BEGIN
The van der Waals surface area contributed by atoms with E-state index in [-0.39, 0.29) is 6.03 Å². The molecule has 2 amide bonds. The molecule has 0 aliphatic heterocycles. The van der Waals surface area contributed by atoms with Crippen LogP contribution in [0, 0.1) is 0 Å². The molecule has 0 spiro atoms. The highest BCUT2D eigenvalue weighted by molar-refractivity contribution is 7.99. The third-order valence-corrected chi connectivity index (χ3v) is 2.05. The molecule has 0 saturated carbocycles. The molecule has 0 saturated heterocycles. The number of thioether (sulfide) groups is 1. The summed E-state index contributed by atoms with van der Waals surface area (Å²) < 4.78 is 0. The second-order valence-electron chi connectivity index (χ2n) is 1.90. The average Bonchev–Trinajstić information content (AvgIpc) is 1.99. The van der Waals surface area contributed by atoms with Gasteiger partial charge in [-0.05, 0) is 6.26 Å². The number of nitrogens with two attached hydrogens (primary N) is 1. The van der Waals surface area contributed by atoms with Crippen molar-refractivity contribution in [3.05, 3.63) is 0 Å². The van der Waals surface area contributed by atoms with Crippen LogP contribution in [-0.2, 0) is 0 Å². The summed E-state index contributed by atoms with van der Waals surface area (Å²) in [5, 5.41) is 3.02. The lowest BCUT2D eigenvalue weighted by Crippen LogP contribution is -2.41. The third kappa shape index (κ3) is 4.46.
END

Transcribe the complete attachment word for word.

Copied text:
The van der Waals surface area contributed by atoms with E-state index in [-0.39, 0.29) is 6.03 Å². The molecule has 2 amide bonds. The molecule has 0 aliphatic heterocycles. The van der Waals surface area contributed by atoms with Crippen LogP contribution in [0, 0.1) is 0 Å². The molecule has 0 spiro atoms. The highest BCUT2D eigenvalue weighted by molar-refractivity contribution is 7.99. The third-order valence-corrected chi connectivity index (χ3v) is 2.05. The molecule has 0 saturated carbocycles. The molecule has 0 saturated heterocycles. The number of thioether (sulfide) groups is 1. The summed E-state index contributed by atoms with van der Waals surface area (Å²) < 4.78 is 0. The second-order valence-electron chi connectivity index (χ2n) is 1.90. The average Bonchev–Trinajstić information content (AvgIpc) is 1.99. The van der Waals surface area contributed by atoms with Gasteiger partial charge in [-0.05, 0) is 6.26 Å². The number of nitrogens with two attached hydrogens (primary N) is 1. The van der Waals surface area contributed by atoms with Crippen molar-refractivity contribution in [3.05, 3.63) is 0 Å². The van der Waals surface area contributed by atoms with Crippen LogP contribution in [-0.2, 0) is 0 Å². The summed E-state index contributed by atoms with van der Waals surface area (Å²) in [5, 5.41) is 3.02. The lowest BCUT2D eigenvalue weighted by Crippen LogP contribution is -2.41. The third kappa shape index (κ3) is 4.46.